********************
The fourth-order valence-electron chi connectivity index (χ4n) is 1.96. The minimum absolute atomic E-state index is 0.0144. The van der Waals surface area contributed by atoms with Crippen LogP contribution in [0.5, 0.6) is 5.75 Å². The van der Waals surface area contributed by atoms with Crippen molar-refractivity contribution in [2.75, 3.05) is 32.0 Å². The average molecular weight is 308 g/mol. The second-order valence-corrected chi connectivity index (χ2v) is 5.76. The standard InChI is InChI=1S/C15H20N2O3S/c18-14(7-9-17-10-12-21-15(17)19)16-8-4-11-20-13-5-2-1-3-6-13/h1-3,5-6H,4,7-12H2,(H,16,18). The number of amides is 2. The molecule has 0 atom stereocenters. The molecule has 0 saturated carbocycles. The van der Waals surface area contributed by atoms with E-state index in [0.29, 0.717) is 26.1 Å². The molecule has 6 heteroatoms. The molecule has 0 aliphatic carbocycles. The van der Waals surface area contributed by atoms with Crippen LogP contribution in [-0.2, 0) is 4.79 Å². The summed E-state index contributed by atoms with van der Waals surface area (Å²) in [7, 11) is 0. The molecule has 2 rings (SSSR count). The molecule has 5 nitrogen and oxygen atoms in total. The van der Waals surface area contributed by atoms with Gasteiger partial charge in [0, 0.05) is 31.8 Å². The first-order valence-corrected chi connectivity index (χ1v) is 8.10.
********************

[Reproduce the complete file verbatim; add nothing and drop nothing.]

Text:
The fourth-order valence-electron chi connectivity index (χ4n) is 1.96. The minimum absolute atomic E-state index is 0.0144. The van der Waals surface area contributed by atoms with Crippen LogP contribution in [0.5, 0.6) is 5.75 Å². The van der Waals surface area contributed by atoms with Crippen molar-refractivity contribution in [2.75, 3.05) is 32.0 Å². The average molecular weight is 308 g/mol. The second-order valence-corrected chi connectivity index (χ2v) is 5.76. The standard InChI is InChI=1S/C15H20N2O3S/c18-14(7-9-17-10-12-21-15(17)19)16-8-4-11-20-13-5-2-1-3-6-13/h1-3,5-6H,4,7-12H2,(H,16,18). The number of amides is 2. The molecule has 0 atom stereocenters. The molecule has 0 saturated carbocycles. The van der Waals surface area contributed by atoms with E-state index in [0.29, 0.717) is 26.1 Å². The molecule has 6 heteroatoms. The molecule has 0 aliphatic carbocycles. The van der Waals surface area contributed by atoms with Crippen LogP contribution in [-0.2, 0) is 4.79 Å². The summed E-state index contributed by atoms with van der Waals surface area (Å²) in [7, 11) is 0. The molecule has 2 rings (SSSR count). The molecule has 5 nitrogen and oxygen atoms in total. The van der Waals surface area contributed by atoms with Gasteiger partial charge in [0, 0.05) is 31.8 Å². The first-order valence-corrected chi connectivity index (χ1v) is 8.10.